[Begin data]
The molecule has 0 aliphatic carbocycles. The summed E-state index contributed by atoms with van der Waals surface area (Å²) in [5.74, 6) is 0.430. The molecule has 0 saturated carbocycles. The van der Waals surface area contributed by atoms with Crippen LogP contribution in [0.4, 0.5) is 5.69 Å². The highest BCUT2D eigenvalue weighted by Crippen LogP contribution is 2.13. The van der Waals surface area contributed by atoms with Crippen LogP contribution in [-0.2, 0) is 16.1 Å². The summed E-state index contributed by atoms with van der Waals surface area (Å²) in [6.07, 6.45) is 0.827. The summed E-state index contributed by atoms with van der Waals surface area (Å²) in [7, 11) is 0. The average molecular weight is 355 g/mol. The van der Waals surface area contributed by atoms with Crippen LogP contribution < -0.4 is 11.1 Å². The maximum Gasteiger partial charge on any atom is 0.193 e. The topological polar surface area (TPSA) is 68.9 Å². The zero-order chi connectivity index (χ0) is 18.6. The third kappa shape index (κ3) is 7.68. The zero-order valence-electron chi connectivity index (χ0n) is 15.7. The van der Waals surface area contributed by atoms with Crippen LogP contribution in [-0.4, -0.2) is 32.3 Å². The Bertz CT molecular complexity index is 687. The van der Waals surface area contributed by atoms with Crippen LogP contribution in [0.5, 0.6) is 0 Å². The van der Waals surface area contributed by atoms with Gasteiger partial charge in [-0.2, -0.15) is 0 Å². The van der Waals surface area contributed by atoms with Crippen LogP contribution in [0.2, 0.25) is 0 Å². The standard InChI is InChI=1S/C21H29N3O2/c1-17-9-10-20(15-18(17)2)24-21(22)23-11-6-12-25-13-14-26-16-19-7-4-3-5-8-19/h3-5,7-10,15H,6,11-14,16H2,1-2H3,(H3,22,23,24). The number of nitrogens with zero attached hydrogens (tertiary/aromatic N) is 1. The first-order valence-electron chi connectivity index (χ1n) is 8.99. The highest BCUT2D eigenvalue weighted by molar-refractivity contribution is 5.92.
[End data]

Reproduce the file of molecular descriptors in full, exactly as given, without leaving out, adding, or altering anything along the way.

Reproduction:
The molecule has 0 aliphatic carbocycles. The summed E-state index contributed by atoms with van der Waals surface area (Å²) in [5.74, 6) is 0.430. The molecule has 0 saturated carbocycles. The van der Waals surface area contributed by atoms with Crippen LogP contribution in [0.4, 0.5) is 5.69 Å². The highest BCUT2D eigenvalue weighted by Crippen LogP contribution is 2.13. The van der Waals surface area contributed by atoms with Crippen LogP contribution in [-0.2, 0) is 16.1 Å². The summed E-state index contributed by atoms with van der Waals surface area (Å²) in [6.07, 6.45) is 0.827. The summed E-state index contributed by atoms with van der Waals surface area (Å²) in [7, 11) is 0. The average molecular weight is 355 g/mol. The van der Waals surface area contributed by atoms with Crippen LogP contribution < -0.4 is 11.1 Å². The maximum Gasteiger partial charge on any atom is 0.193 e. The topological polar surface area (TPSA) is 68.9 Å². The zero-order chi connectivity index (χ0) is 18.6. The third kappa shape index (κ3) is 7.68. The zero-order valence-electron chi connectivity index (χ0n) is 15.7. The van der Waals surface area contributed by atoms with Crippen LogP contribution in [-0.4, -0.2) is 32.3 Å². The Bertz CT molecular complexity index is 687. The van der Waals surface area contributed by atoms with Crippen LogP contribution in [0.5, 0.6) is 0 Å². The van der Waals surface area contributed by atoms with Gasteiger partial charge in [-0.2, -0.15) is 0 Å². The van der Waals surface area contributed by atoms with Crippen LogP contribution in [0.2, 0.25) is 0 Å². The standard InChI is InChI=1S/C21H29N3O2/c1-17-9-10-20(15-18(17)2)24-21(22)23-11-6-12-25-13-14-26-16-19-7-4-3-5-8-19/h3-5,7-10,15H,6,11-14,16H2,1-2H3,(H3,22,23,24). The number of nitrogens with zero attached hydrogens (tertiary/aromatic N) is 1. The first-order valence-electron chi connectivity index (χ1n) is 8.99. The highest BCUT2D eigenvalue weighted by molar-refractivity contribution is 5.92.